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Kazakhstan’s first Earth observation satellite is launched
On 28 April the KazEOSat-1 (formerly known as DZZ-HR), built by Airbus Defence and Space, was launched into low Sun-synchronous orbit (about 700 km from Earth) on-board a Vega launcher from the European spaceport in Kourou, French Guiana.
KazEOSat-1 is the Republic of Kazakhstan’s first Earth observation satellite. It is a very high-resolution (1 m) satellite weighing 900 kg that will provide the Republic of Kazakhstan with a complete range of civil applications, including monitoring of natural and agricultural resources, the provision of mapping data, security applications, and support for rescue operations.
“Like the most advanced space systems that we have built, namely Gaia, Herschel and SPOT 6, KazEOSat-1 benefits from cutting-edge technologies, new avionics, silicon carbide, a large aperture and an agile platform,” said François Auque, Head of Space Systems. “Furthermore, through our training programme, we have transferred our knowledge to the engineers from Kazakhstan who will operate the satellite, enabling Kazakhstan to control the satellite completely autonomously, and collect and use the images provided by the satellite.”
KazEOSat-1 is the high-resolution element of a space observation system that will comprise two satellites and their ground segment. The medium-resolution satellite, KazEOSat-2, is built by SSTL, a British subsidiary of Airbus Defence and Space.
These two satellites form part of “Kazakhstan’s Space Plan”, which also includes the construction in Astana, the capital of the Republic of Kazakhstan, of a satellite integration and test centre, for which key equipment is being supplied by Airbus Defence and Space. In 2009, Airbus Defence and Space was chosen by Kazakhstan as a strategic partner in this Space Plan, and has already trained 60 engineers and technicians from Kazakhstan. Airbus Defence and Space and the joint stock company Kazakhstan Garysh Sapary, a national company under the supervision of the National Space Agency of the Republic of Kazakhstan, have formed a joint-venture named Ghalam in order to run this centre.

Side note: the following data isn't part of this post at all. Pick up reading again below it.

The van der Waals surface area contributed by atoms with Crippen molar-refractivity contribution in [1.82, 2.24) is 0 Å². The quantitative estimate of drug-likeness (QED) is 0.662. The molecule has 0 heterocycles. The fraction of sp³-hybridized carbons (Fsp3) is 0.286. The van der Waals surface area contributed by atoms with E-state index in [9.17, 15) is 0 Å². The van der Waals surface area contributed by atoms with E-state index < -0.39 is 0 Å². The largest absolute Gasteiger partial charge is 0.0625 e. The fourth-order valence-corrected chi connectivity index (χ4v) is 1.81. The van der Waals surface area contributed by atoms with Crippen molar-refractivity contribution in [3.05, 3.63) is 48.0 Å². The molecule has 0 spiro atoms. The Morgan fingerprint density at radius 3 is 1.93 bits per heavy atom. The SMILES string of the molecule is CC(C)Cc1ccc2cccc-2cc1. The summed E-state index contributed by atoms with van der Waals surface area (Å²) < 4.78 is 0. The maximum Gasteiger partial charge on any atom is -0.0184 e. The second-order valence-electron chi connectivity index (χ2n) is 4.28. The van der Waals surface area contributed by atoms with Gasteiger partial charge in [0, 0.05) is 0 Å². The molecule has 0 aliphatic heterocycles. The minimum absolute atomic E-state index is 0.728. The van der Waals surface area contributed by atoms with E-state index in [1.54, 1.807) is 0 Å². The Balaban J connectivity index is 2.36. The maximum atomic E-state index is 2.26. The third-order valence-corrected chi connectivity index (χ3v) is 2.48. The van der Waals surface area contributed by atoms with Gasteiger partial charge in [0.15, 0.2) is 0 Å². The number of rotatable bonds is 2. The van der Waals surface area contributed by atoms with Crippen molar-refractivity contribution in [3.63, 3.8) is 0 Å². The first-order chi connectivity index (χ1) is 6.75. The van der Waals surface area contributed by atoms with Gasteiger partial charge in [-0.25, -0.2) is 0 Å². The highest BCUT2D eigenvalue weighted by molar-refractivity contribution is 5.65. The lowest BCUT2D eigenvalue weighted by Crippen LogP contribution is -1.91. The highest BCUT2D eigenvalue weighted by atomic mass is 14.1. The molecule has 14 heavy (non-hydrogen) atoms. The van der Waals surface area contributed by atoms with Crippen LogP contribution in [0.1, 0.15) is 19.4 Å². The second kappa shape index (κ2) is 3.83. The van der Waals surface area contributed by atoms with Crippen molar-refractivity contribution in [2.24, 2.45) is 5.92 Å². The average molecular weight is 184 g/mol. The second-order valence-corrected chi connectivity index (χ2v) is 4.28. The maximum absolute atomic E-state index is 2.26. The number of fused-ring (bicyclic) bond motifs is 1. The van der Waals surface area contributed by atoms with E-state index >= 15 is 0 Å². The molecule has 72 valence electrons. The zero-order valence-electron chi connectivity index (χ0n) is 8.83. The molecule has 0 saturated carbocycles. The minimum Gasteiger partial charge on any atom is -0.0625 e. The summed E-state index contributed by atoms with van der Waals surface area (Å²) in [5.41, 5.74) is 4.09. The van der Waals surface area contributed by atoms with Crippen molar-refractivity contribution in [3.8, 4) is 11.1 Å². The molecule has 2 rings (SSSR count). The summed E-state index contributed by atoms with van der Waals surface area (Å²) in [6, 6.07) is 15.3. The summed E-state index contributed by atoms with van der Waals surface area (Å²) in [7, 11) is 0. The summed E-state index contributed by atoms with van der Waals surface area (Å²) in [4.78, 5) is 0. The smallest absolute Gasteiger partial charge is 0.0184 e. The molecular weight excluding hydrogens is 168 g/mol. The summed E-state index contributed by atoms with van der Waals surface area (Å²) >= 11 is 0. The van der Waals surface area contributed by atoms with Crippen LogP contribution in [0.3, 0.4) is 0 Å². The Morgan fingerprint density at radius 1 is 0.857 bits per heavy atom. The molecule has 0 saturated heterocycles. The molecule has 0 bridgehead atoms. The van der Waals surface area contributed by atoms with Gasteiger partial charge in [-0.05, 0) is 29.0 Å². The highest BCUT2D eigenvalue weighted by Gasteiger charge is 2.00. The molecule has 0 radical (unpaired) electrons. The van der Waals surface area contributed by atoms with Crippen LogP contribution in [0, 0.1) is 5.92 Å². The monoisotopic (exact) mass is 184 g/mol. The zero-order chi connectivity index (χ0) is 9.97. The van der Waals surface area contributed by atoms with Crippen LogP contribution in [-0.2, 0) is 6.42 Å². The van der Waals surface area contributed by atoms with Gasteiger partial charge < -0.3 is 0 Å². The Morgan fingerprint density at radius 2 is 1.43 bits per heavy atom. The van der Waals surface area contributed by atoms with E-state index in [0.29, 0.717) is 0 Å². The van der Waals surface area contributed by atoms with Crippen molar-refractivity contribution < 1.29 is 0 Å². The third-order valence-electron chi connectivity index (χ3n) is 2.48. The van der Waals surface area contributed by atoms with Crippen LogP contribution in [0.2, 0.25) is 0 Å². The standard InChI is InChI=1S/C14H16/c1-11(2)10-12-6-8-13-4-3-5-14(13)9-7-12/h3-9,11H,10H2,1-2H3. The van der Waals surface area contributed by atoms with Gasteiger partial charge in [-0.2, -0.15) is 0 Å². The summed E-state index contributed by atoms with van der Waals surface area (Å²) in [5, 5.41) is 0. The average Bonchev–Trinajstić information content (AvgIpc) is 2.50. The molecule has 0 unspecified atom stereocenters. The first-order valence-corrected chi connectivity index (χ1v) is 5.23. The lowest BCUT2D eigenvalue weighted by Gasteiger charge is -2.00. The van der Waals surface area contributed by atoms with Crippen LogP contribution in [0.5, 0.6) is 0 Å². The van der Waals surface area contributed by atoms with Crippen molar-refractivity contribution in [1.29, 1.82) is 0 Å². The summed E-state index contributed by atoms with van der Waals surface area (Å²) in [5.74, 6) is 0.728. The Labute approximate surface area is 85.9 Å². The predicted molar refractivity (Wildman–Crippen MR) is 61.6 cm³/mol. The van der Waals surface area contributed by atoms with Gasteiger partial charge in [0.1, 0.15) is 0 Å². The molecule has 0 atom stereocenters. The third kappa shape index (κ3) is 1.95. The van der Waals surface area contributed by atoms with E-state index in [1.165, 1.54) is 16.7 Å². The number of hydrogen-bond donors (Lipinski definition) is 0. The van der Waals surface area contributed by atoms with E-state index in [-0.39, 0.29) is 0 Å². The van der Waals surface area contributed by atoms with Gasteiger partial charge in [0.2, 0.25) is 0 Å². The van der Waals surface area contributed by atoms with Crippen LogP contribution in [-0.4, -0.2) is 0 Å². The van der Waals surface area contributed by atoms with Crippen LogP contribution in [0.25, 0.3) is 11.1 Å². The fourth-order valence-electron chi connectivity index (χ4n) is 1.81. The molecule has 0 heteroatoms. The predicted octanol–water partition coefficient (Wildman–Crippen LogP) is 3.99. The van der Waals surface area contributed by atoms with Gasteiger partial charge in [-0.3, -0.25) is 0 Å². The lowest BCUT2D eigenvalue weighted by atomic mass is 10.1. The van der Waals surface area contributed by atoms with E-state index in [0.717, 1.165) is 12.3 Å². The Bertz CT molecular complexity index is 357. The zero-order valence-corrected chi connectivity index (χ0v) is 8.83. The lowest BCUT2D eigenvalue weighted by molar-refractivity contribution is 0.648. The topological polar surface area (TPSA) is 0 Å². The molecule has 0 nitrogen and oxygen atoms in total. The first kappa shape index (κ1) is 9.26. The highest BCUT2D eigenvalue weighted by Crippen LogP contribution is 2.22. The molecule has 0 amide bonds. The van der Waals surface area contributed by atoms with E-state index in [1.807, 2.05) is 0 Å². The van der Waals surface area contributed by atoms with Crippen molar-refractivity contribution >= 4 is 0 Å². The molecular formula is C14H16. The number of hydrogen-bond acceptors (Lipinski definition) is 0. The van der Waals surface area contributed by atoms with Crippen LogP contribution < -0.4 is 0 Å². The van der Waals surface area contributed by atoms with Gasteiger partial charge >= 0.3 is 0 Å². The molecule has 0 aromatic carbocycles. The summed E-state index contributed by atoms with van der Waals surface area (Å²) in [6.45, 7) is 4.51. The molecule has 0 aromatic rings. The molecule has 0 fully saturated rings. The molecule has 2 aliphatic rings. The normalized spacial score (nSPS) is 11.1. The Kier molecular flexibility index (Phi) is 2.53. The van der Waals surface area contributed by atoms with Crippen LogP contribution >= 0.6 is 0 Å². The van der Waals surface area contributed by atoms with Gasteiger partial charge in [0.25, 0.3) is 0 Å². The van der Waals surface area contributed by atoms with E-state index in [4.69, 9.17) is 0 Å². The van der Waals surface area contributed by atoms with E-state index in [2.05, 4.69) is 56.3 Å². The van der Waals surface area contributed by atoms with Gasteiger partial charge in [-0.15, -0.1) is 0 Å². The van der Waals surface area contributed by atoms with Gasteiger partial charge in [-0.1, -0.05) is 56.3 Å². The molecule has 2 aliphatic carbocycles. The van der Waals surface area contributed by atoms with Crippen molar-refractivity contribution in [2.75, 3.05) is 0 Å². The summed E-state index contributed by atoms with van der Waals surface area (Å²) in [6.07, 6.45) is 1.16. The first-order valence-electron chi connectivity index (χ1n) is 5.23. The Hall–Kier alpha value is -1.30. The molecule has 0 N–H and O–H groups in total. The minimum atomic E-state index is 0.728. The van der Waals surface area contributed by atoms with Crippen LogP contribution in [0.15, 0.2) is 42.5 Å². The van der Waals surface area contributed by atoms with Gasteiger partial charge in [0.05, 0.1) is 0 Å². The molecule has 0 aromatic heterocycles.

KazEOSat-1 is the latest in a line of satellites based on the Astrobus platform, including technologies combining performance, quick delivery and high value for money, designed for missions as varied as imaging (Pléiades, SPOT 6 & 7, Ingenio, and others), environmental monitoring (Sentinel-2) and meteorology (Sentinel-5p). This state-of-the-art system also benefits from the expertise developed by Airbus Defence and Space in the field of silicon carbide (SiC) space structures and instruments. The SiC produced in the Midi-Pyrénées region is exported worldwide.